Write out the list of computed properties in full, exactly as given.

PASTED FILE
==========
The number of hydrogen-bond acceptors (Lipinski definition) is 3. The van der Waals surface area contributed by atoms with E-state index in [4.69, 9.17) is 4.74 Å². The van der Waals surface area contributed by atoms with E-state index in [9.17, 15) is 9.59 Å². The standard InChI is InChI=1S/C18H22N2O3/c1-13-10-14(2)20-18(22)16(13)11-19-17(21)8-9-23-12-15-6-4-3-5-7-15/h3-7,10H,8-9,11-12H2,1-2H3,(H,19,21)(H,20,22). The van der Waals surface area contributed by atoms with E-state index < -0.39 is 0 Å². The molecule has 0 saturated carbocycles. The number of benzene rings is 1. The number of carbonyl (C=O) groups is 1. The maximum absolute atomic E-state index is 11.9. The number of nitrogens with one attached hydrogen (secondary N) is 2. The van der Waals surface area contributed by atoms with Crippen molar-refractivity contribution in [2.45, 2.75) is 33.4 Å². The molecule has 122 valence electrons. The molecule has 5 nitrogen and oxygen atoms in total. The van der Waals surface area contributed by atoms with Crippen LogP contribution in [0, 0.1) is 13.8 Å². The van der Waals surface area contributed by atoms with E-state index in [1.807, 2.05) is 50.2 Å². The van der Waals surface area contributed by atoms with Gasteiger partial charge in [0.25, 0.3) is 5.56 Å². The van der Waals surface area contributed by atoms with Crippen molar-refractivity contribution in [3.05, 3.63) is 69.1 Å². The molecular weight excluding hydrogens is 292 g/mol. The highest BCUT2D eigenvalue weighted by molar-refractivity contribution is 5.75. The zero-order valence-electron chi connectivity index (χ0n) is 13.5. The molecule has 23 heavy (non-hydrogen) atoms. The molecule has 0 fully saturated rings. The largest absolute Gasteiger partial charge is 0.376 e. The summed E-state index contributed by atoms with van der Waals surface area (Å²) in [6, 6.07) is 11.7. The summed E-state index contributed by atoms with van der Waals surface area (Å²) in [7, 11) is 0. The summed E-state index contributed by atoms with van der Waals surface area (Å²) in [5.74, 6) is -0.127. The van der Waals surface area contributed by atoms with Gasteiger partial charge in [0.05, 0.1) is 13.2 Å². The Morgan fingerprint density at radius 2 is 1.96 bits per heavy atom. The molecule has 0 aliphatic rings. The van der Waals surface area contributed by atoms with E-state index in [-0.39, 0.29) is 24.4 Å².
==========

The number of hydrogen-bond acceptors (Lipinski definition) is 3. The van der Waals surface area contributed by atoms with E-state index in [4.69, 9.17) is 4.74 Å². The van der Waals surface area contributed by atoms with E-state index in [9.17, 15) is 9.59 Å². The standard InChI is InChI=1S/C18H22N2O3/c1-13-10-14(2)20-18(22)16(13)11-19-17(21)8-9-23-12-15-6-4-3-5-7-15/h3-7,10H,8-9,11-12H2,1-2H3,(H,19,21)(H,20,22). The van der Waals surface area contributed by atoms with E-state index < -0.39 is 0 Å². The molecule has 0 saturated carbocycles. The number of benzene rings is 1. The number of carbonyl (C=O) groups is 1. The maximum absolute atomic E-state index is 11.9. The number of nitrogens with one attached hydrogen (secondary N) is 2. The van der Waals surface area contributed by atoms with Crippen molar-refractivity contribution in [2.45, 2.75) is 33.4 Å². The molecule has 122 valence electrons. The molecule has 5 nitrogen and oxygen atoms in total. The van der Waals surface area contributed by atoms with Crippen LogP contribution in [0, 0.1) is 13.8 Å². The van der Waals surface area contributed by atoms with E-state index in [1.807, 2.05) is 50.2 Å². The van der Waals surface area contributed by atoms with Gasteiger partial charge in [0.25, 0.3) is 5.56 Å². The van der Waals surface area contributed by atoms with Crippen molar-refractivity contribution in [3.05, 3.63) is 69.1 Å². The molecular weight excluding hydrogens is 292 g/mol. The highest BCUT2D eigenvalue weighted by molar-refractivity contribution is 5.75. The zero-order valence-electron chi connectivity index (χ0n) is 13.5. The molecule has 23 heavy (non-hydrogen) atoms. The molecule has 0 fully saturated rings. The largest absolute Gasteiger partial charge is 0.376 e. The summed E-state index contributed by atoms with van der Waals surface area (Å²) in [6, 6.07) is 11.7. The summed E-state index contributed by atoms with van der Waals surface area (Å²) in [7, 11) is 0. The summed E-state index contributed by atoms with van der Waals surface area (Å²) in [5.74, 6) is -0.127. The van der Waals surface area contributed by atoms with Gasteiger partial charge in [0.05, 0.1) is 13.2 Å². The Morgan fingerprint density at radius 2 is 1.96 bits per heavy atom. The molecule has 0 aliphatic rings. The van der Waals surface area contributed by atoms with E-state index in [-0.39, 0.29) is 24.4 Å².